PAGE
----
“Joyful, joyful, we adore Thee, God of glory, Lord of love;
Hearts unfold like flow’rs before Thee, op’ning to the sun above.”—Henry van Dyke
It was Saturday, and I had several errands that needed completed by weekend’s end. Would I have enough time? I felt anxious. Perhaps, I should not have slept in until 7:00 am.
I left the house around 8:30 am, list in-hand. First stop, my local bank. My stomach was fluttering with worry. Stepping out of the car, the sunshine felt warm and cozy, like wrapping up in my favorite hoodie and sweatpants after work. I looked up and vividly blue sky, streaked with white stretched like the pillow-fill Maddie uses when sewing pillows. The sun kissed my upturned cheeks.
“Melt the clouds of sin and sadness; Drive the dark of doubt away;
Giver of immortal gladness, fill us with the light of day.”
I entered the bank and was greeted by all of the tellers. Bonnie, a long-standing employee, directed me to come to her.
“Well, how’s life without your daughter, and how is she doing?”
Just that question, alone, warmed my heart. How thoughtful of her to ask. I shared a bit of information regarding Maddie, my daughter—probably more than she wanted to hear. Then, I thanked her for asking.
“I think about her often and wonder how she is doing?”
While I would not call Bonnie a complete stranger, it is not like we are best friends; and yet, she thought of my daughter. What a wonder! I could feel myself smiling as I left the bank. Such a small act of kindness, but it helped assuage my apprehension.
“All thy works with joy surround Thee, earth and heav’n reflect Thy rays,
Stars and angels sing around Thee, center of unbroken praise.”
Crossing the bridge into Huntington, I couldn’t help but notice how golden the morning was unfolding over the mighty Ohio River. Water glinted with silver as if thousands of sewing needles danced on top of the water. I decided to grab a cup of coffee from the shop Maddie and I used to frequent in the mornings before school when she was still home. It seemed like ages since I had last visited.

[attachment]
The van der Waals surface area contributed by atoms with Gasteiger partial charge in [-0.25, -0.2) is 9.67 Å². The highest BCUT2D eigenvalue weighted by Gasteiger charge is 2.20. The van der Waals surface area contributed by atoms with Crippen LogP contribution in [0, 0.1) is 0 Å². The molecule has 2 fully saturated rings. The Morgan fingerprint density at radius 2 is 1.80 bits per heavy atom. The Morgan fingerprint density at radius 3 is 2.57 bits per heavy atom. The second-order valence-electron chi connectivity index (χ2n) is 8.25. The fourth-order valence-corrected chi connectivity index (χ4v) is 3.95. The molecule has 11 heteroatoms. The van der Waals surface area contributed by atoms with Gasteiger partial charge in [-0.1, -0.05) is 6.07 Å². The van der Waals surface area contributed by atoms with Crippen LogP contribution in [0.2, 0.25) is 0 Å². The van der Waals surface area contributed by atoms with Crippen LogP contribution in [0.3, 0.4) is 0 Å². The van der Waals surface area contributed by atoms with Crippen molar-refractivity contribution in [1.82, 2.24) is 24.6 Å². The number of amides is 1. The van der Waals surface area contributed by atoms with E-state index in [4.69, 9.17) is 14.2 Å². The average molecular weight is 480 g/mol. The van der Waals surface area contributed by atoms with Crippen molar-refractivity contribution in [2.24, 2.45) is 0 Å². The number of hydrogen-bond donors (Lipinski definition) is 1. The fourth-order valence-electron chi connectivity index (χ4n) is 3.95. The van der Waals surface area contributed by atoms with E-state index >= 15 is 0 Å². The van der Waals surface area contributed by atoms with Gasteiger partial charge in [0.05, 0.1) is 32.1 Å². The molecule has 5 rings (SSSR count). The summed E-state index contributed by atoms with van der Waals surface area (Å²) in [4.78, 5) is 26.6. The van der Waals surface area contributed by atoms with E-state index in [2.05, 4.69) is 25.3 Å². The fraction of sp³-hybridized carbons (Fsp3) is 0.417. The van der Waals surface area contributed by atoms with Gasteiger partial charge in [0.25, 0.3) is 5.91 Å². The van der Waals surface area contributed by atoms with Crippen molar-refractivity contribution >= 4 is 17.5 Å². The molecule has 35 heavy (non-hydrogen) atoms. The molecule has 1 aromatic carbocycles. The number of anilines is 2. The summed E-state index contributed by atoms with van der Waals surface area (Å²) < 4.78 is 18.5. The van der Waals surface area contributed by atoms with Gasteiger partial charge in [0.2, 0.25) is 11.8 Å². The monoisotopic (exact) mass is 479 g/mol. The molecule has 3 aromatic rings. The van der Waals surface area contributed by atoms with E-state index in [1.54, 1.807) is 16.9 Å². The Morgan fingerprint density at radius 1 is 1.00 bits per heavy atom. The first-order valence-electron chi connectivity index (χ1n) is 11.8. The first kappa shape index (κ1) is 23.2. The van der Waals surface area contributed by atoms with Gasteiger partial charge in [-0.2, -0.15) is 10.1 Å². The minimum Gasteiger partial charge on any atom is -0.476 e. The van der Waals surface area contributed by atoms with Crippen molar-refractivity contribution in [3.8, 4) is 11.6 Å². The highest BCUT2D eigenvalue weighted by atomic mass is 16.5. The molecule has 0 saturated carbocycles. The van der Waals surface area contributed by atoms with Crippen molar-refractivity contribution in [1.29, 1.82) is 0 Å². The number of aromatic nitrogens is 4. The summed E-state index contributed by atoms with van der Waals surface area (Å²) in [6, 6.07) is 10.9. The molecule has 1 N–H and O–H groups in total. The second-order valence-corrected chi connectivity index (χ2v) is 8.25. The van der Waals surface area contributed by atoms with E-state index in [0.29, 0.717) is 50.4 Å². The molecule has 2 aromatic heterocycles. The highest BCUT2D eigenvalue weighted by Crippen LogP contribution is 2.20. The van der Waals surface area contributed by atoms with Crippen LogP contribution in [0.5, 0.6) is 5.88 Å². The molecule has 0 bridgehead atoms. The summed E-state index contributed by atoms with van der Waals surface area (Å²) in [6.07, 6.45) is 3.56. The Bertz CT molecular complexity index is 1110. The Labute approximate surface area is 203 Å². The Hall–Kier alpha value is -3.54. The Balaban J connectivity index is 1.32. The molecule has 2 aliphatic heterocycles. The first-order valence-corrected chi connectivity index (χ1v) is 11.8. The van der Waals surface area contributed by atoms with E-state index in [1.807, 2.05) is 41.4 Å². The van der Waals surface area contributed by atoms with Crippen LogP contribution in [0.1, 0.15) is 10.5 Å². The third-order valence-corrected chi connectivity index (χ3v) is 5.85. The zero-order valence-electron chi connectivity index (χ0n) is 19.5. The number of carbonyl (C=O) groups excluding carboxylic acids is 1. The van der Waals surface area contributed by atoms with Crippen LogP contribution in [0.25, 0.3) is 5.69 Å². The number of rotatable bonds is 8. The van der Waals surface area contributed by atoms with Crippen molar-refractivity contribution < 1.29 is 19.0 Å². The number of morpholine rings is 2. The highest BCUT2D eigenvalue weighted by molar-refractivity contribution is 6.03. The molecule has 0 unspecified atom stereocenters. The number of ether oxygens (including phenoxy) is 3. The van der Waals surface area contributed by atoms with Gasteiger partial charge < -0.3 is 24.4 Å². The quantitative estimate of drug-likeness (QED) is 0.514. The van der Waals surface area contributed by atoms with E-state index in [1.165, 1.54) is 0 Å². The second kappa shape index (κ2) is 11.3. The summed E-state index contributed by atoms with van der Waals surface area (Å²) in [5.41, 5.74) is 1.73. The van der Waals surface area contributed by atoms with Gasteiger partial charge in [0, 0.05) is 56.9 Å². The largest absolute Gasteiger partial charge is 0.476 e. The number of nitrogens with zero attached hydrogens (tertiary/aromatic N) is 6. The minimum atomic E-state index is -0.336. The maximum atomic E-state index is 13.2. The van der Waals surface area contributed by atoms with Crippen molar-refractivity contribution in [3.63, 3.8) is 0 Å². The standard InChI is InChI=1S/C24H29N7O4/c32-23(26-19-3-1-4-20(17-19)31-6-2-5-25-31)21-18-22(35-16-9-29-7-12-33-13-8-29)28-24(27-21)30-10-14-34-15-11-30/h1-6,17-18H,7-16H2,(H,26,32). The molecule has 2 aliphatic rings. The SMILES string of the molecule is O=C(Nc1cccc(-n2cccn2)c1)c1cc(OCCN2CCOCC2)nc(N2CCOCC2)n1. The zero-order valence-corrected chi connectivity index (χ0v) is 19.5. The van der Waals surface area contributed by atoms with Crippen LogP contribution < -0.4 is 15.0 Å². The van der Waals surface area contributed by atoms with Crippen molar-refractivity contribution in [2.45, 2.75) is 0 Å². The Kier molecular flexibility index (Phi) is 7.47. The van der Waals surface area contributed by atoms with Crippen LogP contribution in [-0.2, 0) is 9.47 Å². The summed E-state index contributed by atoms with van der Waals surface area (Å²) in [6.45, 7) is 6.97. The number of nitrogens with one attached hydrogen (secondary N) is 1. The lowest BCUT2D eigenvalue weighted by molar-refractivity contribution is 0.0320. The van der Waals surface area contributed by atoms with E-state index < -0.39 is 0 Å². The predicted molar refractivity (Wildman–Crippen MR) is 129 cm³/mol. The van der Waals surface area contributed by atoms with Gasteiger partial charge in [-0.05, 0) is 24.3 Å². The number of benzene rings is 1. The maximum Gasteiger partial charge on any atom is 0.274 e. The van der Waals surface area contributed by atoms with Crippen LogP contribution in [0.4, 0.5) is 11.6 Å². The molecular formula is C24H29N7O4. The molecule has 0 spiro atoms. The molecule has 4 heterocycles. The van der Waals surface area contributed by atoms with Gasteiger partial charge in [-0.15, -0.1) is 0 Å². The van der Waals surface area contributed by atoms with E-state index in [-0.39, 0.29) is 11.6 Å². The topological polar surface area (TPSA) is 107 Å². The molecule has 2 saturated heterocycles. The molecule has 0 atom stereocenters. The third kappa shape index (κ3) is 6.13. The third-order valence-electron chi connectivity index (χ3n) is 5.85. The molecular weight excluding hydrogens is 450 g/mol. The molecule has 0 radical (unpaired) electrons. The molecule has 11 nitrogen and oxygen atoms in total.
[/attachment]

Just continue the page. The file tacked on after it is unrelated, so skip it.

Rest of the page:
The sun was dazzling. Huntington was quiet, and the streets were fairly empty. A cheerful young woman bounced along the sidewalk walking her likewise lively dog. His fluffy red tail swished back and forth with metronome-like meticulousness.
“Hi, Stephanie. Haven’t seen you in a while. The usual?”
How did he remember me, much less what I drink?
“How’s your daughter? Where is she now?”
This time, I kept my answer short and to the point.
“Well, we miss seeing you two in here,” he said with a smile as he handed me my coffee.
“Field and forest, vale and mountain, flow’ry meadow, flashing sea,
Singing bird and flowing fountain call us to rejoice in Thee.”
Driving on to what was supposed to be the next errand stop, I become lost in my thoughts. I recalled a former kindergarten student I had encountered the previous night, Alexa. Her freckled face lit up with recognition, and I found myself enveloped in her warm embrace. Breaking away from our hug, she turned, face still broad with a gleeful smile and offered kind words to my husband, John, who had also been her teacher when she was a bit older. My heavens, it was wonderful to see her, now at age 21, and know she still had fond memories of her time spent with John and me.
It was then I realized I was driving on autopilot, not focused on my next errand, and was heading towards the school in which I now work. Instead of becoming frustrated with myself, I chose to turn it into an opportunity to head to Ritter Park, walk for a few minutes, and savor the splendid sunshine. Besides, I had not visited the park in over a month, and walking outside does wonders for my spirit.